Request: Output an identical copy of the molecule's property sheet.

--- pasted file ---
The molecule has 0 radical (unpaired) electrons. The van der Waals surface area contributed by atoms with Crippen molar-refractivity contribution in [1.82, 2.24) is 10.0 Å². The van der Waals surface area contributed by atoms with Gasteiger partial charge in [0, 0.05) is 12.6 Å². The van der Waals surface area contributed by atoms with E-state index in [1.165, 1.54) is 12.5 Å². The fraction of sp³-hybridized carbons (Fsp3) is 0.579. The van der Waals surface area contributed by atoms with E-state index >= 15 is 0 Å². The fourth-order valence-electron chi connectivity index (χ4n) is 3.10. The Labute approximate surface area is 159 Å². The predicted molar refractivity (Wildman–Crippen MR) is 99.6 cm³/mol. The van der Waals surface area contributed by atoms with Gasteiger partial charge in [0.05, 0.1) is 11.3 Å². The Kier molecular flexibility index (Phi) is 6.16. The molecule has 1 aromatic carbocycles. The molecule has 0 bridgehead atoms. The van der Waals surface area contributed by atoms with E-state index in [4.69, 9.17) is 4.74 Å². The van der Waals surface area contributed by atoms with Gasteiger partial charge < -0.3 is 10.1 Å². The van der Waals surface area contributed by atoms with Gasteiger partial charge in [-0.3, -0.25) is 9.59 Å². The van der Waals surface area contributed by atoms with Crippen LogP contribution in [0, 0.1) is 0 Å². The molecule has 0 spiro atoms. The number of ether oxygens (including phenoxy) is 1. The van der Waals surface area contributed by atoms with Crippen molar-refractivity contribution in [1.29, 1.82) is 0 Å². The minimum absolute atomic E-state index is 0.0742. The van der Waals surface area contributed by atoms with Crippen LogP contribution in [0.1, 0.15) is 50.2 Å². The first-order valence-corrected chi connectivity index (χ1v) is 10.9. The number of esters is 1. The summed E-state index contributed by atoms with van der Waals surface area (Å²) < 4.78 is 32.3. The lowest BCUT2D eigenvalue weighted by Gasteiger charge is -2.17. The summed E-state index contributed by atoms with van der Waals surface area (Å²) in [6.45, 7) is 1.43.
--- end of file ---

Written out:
The molecule has 0 radical (unpaired) electrons. The van der Waals surface area contributed by atoms with Crippen molar-refractivity contribution in [1.82, 2.24) is 10.0 Å². The van der Waals surface area contributed by atoms with Gasteiger partial charge in [0, 0.05) is 12.6 Å². The van der Waals surface area contributed by atoms with E-state index in [1.165, 1.54) is 12.5 Å². The fraction of sp³-hybridized carbons (Fsp3) is 0.579. The van der Waals surface area contributed by atoms with E-state index >= 15 is 0 Å². The fourth-order valence-electron chi connectivity index (χ4n) is 3.10. The Labute approximate surface area is 159 Å². The predicted molar refractivity (Wildman–Crippen MR) is 99.6 cm³/mol. The van der Waals surface area contributed by atoms with Gasteiger partial charge in [0.05, 0.1) is 11.3 Å². The Kier molecular flexibility index (Phi) is 6.16. The molecule has 1 aromatic carbocycles. The molecule has 0 bridgehead atoms. The van der Waals surface area contributed by atoms with E-state index in [4.69, 9.17) is 4.74 Å². The van der Waals surface area contributed by atoms with Gasteiger partial charge < -0.3 is 10.1 Å². The van der Waals surface area contributed by atoms with Gasteiger partial charge in [-0.3, -0.25) is 9.59 Å². The van der Waals surface area contributed by atoms with Crippen LogP contribution in [0, 0.1) is 0 Å². The molecule has 0 spiro atoms. The number of ether oxygens (including phenoxy) is 1. The van der Waals surface area contributed by atoms with Crippen molar-refractivity contribution in [1.29, 1.82) is 0 Å². The minimum absolute atomic E-state index is 0.0742. The van der Waals surface area contributed by atoms with Crippen LogP contribution in [0.1, 0.15) is 50.2 Å². The first-order valence-corrected chi connectivity index (χ1v) is 10.9. The number of esters is 1. The summed E-state index contributed by atoms with van der Waals surface area (Å²) < 4.78 is 32.3. The lowest BCUT2D eigenvalue weighted by Gasteiger charge is -2.17. The summed E-state index contributed by atoms with van der Waals surface area (Å²) in [6.45, 7) is 1.43.